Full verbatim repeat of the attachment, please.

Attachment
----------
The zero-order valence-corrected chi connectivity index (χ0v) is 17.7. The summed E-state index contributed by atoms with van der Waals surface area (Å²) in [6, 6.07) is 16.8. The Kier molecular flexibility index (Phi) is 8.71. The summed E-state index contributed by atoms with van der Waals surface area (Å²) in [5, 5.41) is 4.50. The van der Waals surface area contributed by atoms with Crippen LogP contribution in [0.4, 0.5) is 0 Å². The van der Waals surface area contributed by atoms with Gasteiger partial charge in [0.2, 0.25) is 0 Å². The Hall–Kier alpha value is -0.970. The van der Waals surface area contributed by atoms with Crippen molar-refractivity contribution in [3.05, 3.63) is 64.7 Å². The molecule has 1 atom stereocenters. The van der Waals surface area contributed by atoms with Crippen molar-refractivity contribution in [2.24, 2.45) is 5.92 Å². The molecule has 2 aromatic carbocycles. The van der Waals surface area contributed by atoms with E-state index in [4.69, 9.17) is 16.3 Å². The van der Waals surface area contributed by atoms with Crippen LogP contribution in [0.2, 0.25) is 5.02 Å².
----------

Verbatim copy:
The zero-order valence-corrected chi connectivity index (χ0v) is 17.7. The summed E-state index contributed by atoms with van der Waals surface area (Å²) in [6, 6.07) is 16.8. The Kier molecular flexibility index (Phi) is 8.71. The summed E-state index contributed by atoms with van der Waals surface area (Å²) in [5, 5.41) is 4.50. The van der Waals surface area contributed by atoms with Crippen LogP contribution in [0.4, 0.5) is 0 Å². The van der Waals surface area contributed by atoms with Gasteiger partial charge in [0.2, 0.25) is 0 Å². The Hall–Kier alpha value is -0.970. The van der Waals surface area contributed by atoms with Crippen molar-refractivity contribution in [3.05, 3.63) is 64.7 Å². The molecule has 1 atom stereocenters. The van der Waals surface area contributed by atoms with Crippen molar-refractivity contribution in [2.24, 2.45) is 5.92 Å². The molecule has 2 aromatic carbocycles. The van der Waals surface area contributed by atoms with E-state index in [4.69, 9.17) is 16.3 Å². The van der Waals surface area contributed by atoms with Crippen LogP contribution in [0.2, 0.25) is 5.02 Å².